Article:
Mural Artist Eileen Hinckle Finds New Canvas in Corvallis
If you haven’t noticed the flurry of mural activity happening around downtown Corvallis, you might be suffering from retinal burnout due to staring at the eclipse for too long. There have been numerous murals springing up around town, and Corvallis native Eileen Hinckle is responsible for two of them.
Born and raised in Corvallis, Hinckle first started working on murals while attending Mountain View Elementary School as a child. Local artist, Dale Draeger, was commissioned to paint a mural in the school’s hallway. Draeger invited a few students to participate in painting the mural with her, and Hinckle was one of the chosen students. A seed was planted. Later, Hinckle would go on to use this experience from her young life to give back as a mural artist and inspire creativity in children.
As a college student at Northwestern University in Chicago, Hinckle minored in Spanish. Her love of the Spanish language led to an opportunity to move to Peru and finish college through an exchange program. Part of the requirements of the exchange program entailed doing a volunteer project in the community. Hinkle proposed doing a mural at a local elementary school, including children to help paint it, just like Draeger had done. The program allowed her to do it, and ever since, Hinckle has been leading collaborative murals with children in schools and community centers throughout South America.
Now, Hinckle is bringing that spirit of collaboration to our streets by participating in the Downtown Corvallis Mural Project. The first mural she painted is located on the side of Peak Sports, which also sponsored the work. It is a Northwest outdoor scene mural, and is comprised of mostly blue hues, complete with Mary’s Peak in the background. The foreground is composed of golden fields inspired by the bike rides Hinckle has gone on along Peoria Road.
“Context is really important to me. Where I am painting. Whose building it is. Who is going to see this mural every day. I also try to incorporate something local in each mural. Like Mary’s Peak,” Hinckle said.
While painting the Peak Sports mural, the property manager of the parking lot beside Mongolian Grill on 1st Street asked Hinckle if she would be interested in doing a project for a wall in their parking lot. After a few sketches were exchanged, a portrait piece—including a sky scene of the eclipse in totality—was the chosen design. It’s still a work in progress as I write this story, but it should be completed by early September.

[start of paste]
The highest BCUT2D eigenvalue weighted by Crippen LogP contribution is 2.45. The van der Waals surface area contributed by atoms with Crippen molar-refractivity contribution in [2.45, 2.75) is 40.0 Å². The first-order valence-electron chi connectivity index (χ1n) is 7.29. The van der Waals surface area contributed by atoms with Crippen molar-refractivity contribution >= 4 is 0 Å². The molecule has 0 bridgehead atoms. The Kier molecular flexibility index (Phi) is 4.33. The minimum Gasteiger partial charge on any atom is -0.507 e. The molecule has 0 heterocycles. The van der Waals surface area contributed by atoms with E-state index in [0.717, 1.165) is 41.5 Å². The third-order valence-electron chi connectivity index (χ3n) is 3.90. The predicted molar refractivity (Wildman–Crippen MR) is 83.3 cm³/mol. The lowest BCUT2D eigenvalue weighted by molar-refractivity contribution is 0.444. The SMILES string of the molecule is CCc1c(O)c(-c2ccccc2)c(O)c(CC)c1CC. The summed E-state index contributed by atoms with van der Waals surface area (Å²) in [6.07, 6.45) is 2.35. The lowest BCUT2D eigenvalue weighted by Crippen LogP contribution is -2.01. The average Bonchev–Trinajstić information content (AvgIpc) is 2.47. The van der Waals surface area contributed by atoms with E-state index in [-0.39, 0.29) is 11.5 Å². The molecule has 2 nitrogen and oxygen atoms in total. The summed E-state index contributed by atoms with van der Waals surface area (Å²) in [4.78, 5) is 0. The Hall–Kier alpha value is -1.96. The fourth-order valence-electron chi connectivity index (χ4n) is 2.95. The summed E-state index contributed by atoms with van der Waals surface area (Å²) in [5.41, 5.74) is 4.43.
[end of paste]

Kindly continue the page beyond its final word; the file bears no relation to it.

Hinckle uses mainly spray paints and exterior house paints for her creations. Her style incorporates a minimalist approach along with a worldly flair she attained from traveling. A love for flora and foliage shows through in all of her work. The Mongolian Grill wall has multiple swordtail fern fronds in the design, and the female portrait subject holds a tomato plant in her hands.
When asked what it is about murals that speaks to her, Hinckle responded passionately, saying, “I like that they are in the public space. I like that people can see them every day, as opposed to being in a designated art space like a gallery, which a lot of people just don’t go to. It reaches a lot more people and goes outside of the art world, if you know what I mean. Breaks down the barrier between the art world and the real world for me. Art tends to be in really elite spaces. The street and the alleyway is the opposite of that. It only exists in the space/place where it was made. It is very closely related to the time and space that it was made in.”
When Hinckle is done with this project, she will get on a plane and return to Chile. She assures me that she will be back again to visit her family, and, to hopefully, paint more murals. As we ended our interview, Hinkle shared what it meant to her to paint murals in the place where she grew up.
Hinckle said, “It is surreal to me to think that I can come home to my little hometown and paint murals. I would not have even thought that it was possible. There is so much power in the transformative aspect of public art. It gives people something to be proud of in their community.”